Similarly, I recall an Action Comics Annual from a few years ago written by Geoff Johns and Superman the Movie director Richard Donner, which featured some of the Mort Weisinger-era elements that had long been jettisoned in the post-Crisis era, such as the classic cube-shaped Bizarro planet. These kinds of things were supposed to be long gone, yet this annual was one of the most enjoyable issues in the Superman family of titles that I had read in a long time. But I spoke with fans who took exception to this story, solely on the basis that John Byrne’s reboot of the character back in the 80s was supposed to get rid of such things, and, well, that was that. This kind of thinking to me always seemed akin to not getting on the morning train if it arrives five minutes early because it’s not supposed to be there yet.
Yet, Grant Morrison did a much lengthier and more thorough Weisinger-esque take on Superman in his very enjoyable All-Star Superman title. The All-Star line, of course, being separate from the mainstream DCU and often seen as DC’s attempt to copy Marvel’s Ultimate line of comics. And being separate, Morrison’s take on the character was not condemned based on continuity; whatever criticisms it got was based on what was between the covers, and nowhere else.
What always astonished me about this was how similar treatments could evoke such different reactions. A cube-shaped world was OK in one Superman comic, but not another. And I couldn’t really figure out why, until it suddenly and finally hit me. Just what was this revelation, you ask?
I will tell you.
These reactions were so different, you see, because the Superman that appeared in All-Star Superman isn’t perceived as the “real” one. The one that appears in Superman and Action Comics, though? Now that’s the “real” Superman. And it amazes me how many fans will refer to the “real” Superman in Action or the “real” Spider-Man in Amazing with a straight face. No wonder the non-comic reading majority out there thinks we’re all geeks.
So the stories in the mainstream titles are the “real” ones. And those in any other title must be “imaginary”. But as Alan Moore once said, aren’t they all?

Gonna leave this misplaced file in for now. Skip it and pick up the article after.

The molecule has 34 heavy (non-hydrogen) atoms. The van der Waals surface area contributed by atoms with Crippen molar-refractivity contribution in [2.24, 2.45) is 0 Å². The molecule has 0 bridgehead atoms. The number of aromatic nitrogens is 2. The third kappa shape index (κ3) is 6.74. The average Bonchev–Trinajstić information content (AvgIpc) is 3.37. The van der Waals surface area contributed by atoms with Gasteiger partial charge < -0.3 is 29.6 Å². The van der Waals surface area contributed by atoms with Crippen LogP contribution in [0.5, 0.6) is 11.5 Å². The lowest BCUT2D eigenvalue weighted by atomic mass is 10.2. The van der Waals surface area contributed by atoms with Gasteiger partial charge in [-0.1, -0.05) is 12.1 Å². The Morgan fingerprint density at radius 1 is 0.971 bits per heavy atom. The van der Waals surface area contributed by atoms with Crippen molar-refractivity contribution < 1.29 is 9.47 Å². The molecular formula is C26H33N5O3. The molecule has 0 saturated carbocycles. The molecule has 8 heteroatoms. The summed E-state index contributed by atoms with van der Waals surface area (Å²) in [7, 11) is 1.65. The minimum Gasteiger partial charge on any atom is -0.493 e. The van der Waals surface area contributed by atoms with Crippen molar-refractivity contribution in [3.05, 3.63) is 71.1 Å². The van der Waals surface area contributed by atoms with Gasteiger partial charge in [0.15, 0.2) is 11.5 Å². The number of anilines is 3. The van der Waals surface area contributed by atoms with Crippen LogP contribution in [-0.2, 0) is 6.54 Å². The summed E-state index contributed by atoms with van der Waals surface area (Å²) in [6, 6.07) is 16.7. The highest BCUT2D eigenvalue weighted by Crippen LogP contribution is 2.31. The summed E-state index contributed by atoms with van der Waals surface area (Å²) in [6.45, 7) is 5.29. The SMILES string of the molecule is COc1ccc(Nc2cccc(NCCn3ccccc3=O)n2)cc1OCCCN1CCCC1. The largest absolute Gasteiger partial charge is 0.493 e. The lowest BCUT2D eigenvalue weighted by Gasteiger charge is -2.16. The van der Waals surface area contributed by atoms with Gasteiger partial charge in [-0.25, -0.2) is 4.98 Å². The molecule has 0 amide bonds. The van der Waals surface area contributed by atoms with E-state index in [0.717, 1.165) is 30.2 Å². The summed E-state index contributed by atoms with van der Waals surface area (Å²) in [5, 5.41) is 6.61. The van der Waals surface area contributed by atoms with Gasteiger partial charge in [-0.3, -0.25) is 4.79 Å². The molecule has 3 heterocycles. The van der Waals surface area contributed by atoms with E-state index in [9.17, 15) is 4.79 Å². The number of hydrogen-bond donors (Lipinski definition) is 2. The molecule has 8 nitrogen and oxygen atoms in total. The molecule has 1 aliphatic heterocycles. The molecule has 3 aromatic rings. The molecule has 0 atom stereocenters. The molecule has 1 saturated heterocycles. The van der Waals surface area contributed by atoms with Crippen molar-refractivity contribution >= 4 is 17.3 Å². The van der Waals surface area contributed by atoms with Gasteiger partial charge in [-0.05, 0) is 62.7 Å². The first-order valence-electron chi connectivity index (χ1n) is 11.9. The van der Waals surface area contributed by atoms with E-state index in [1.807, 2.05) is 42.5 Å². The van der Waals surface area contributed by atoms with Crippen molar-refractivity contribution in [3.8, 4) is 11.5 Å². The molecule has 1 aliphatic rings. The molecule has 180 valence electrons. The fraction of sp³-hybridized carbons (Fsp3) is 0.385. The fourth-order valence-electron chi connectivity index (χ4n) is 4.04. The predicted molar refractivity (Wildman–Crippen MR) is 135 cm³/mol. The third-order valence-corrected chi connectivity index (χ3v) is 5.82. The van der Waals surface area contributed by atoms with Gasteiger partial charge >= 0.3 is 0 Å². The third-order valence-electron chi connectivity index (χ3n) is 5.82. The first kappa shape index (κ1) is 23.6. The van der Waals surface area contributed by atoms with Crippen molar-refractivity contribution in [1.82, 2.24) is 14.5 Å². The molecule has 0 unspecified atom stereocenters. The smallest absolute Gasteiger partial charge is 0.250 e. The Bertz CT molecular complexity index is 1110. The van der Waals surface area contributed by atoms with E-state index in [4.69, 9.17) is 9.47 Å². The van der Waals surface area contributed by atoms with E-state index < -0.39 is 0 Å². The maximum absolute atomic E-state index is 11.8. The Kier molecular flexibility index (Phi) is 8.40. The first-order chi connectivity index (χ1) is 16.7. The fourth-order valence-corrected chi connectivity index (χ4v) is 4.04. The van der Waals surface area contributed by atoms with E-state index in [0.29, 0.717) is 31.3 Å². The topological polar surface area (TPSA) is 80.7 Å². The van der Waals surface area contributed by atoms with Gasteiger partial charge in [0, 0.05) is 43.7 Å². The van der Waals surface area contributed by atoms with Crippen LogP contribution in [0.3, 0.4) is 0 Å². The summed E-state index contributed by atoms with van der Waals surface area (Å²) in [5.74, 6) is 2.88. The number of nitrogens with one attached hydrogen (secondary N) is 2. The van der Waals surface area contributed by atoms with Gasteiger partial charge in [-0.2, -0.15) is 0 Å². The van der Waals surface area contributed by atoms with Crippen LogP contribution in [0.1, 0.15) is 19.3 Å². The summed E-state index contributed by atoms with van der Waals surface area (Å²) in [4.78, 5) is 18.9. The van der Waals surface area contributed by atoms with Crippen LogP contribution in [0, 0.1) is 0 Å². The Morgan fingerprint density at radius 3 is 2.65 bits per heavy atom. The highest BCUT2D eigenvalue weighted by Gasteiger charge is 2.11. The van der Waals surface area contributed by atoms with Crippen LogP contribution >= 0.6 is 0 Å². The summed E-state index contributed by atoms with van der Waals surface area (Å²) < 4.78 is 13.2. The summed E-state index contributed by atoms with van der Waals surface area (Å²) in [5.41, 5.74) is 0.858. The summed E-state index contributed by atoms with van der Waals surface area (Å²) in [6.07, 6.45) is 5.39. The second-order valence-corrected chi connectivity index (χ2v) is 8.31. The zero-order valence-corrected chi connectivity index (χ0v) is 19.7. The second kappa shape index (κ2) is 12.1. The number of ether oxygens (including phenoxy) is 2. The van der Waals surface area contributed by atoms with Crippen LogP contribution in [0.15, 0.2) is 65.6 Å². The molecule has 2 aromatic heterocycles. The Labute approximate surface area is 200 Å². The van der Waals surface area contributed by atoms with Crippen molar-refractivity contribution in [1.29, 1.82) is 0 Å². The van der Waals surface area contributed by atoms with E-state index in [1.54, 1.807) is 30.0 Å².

Of course they are. We all know that, yet we’re so close to this hobby that we quickly forget it, too. We’re so close that we expect stories to roll out as they do in real life, where nothing that happens today can negate what happened yesterday. We’re so close, that we focus on dotting the “I”’s and crossing the “T”’s in the word “continuity” more than we focus on the very thing we started buying comics for in the first place.
To read, and enjoy, the stories inside them.
Have we become so conditioned to value continuity over content that we’ll thumb our nose at anything that dares challenge it? Has it become something we’ve become so accustomed to that when it’s changed or removed, we can’t handle it?
I think I was wrong before. Continuity’s not an 800 pound gorilla at all. It’s not even something we can see. And it’s not something we try to control. Because, you see, it now controls us.
It snuck up on us when we weren’t looking years ago, gave us a little taste, and we liked it. And we wanted more. And more.
It’s not like an animal at all. It’s an addiction.
That’s right, we’re addicted. We can’t enjoy a story on its own merits anymore. It can’t be just a good standalone; it has to be part of something more, and it has to fit just so. Otherwise, we condemn it.
All the more reason that continuity must die.
Before it kills comics.
Final thoughts next week.